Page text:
DETROIT – Michigan received an N95 mask decontamination device that will allow hospitals and medical centers to reuse masks up to 20 times each amid the coronavirus (COVID-19) pandemic.
N95 masks, or called N95 respirators, have been in short supply and high demand as the COVID-19 pandemic hit southeast Michigan and the rest of the country.
In response, the federal government worked with Battelle Labs in Ohio to obtain 60 decontamination devices to provide to states across the country. The device uses concentrated, vapor phase hydrogen peroxide to cleanse the masks and prepare them for reuse, officials said.
As of Friday hospitals and medical centers can send used N95 masks to Detroit’s TCF Center -- currently serving as a temporary field hospital -- where the decontamination device is located. Battelle has sent employees to operate the device, officials said.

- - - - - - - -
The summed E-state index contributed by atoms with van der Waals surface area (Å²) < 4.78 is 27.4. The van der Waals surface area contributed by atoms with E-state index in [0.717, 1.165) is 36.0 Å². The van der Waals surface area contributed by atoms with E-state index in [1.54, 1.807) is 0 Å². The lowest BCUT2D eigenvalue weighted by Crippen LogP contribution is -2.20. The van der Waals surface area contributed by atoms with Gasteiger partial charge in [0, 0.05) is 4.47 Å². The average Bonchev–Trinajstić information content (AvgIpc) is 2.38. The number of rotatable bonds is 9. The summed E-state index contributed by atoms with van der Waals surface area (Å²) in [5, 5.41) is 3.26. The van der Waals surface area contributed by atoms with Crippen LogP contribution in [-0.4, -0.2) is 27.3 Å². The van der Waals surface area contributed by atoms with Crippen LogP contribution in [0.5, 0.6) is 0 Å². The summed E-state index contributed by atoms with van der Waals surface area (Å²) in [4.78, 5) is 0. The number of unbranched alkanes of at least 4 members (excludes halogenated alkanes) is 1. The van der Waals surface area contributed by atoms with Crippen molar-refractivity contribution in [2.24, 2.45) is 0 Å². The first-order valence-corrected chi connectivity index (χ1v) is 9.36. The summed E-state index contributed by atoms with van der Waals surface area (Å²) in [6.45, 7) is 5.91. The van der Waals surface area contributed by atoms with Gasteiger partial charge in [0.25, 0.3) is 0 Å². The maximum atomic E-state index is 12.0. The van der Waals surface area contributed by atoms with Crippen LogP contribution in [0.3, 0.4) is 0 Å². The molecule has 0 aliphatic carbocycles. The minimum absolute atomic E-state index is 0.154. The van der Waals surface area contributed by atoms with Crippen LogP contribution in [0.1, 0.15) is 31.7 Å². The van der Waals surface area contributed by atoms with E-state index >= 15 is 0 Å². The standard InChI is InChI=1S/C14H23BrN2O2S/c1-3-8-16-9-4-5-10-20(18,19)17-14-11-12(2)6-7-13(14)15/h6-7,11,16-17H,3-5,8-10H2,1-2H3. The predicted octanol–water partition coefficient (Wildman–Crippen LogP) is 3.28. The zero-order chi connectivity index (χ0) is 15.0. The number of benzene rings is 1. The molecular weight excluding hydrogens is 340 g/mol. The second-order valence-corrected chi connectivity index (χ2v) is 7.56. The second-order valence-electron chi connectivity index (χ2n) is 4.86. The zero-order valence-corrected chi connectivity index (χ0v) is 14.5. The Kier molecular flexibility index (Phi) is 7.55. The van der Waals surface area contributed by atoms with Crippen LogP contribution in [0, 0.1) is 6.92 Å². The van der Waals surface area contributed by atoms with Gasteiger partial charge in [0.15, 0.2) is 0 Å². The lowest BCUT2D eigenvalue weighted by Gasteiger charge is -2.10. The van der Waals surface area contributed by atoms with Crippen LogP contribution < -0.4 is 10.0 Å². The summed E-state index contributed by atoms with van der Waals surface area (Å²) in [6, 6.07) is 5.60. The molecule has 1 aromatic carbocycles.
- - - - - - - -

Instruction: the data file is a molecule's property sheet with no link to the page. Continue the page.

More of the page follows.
“We are excited to use this technology as part of our strategy to fight COVID-19,” said Dr. Joneigh Khaldun, chief medical executive and chief deputy for health in Michigan. “This will increase the personal protective equipment available to our frontline workers as they care for Michiganders with COVID-19.”
According to officials, Battelle’s decontamination devices have been allowed for emergency use by the U.S. Food and Drug Administration and are 99.99% effective at sterilizing the N95 masks.
After sterilization, the masks will be shipped back to their original location.
Visit Battelle’s website here to learn more about the decontamination service.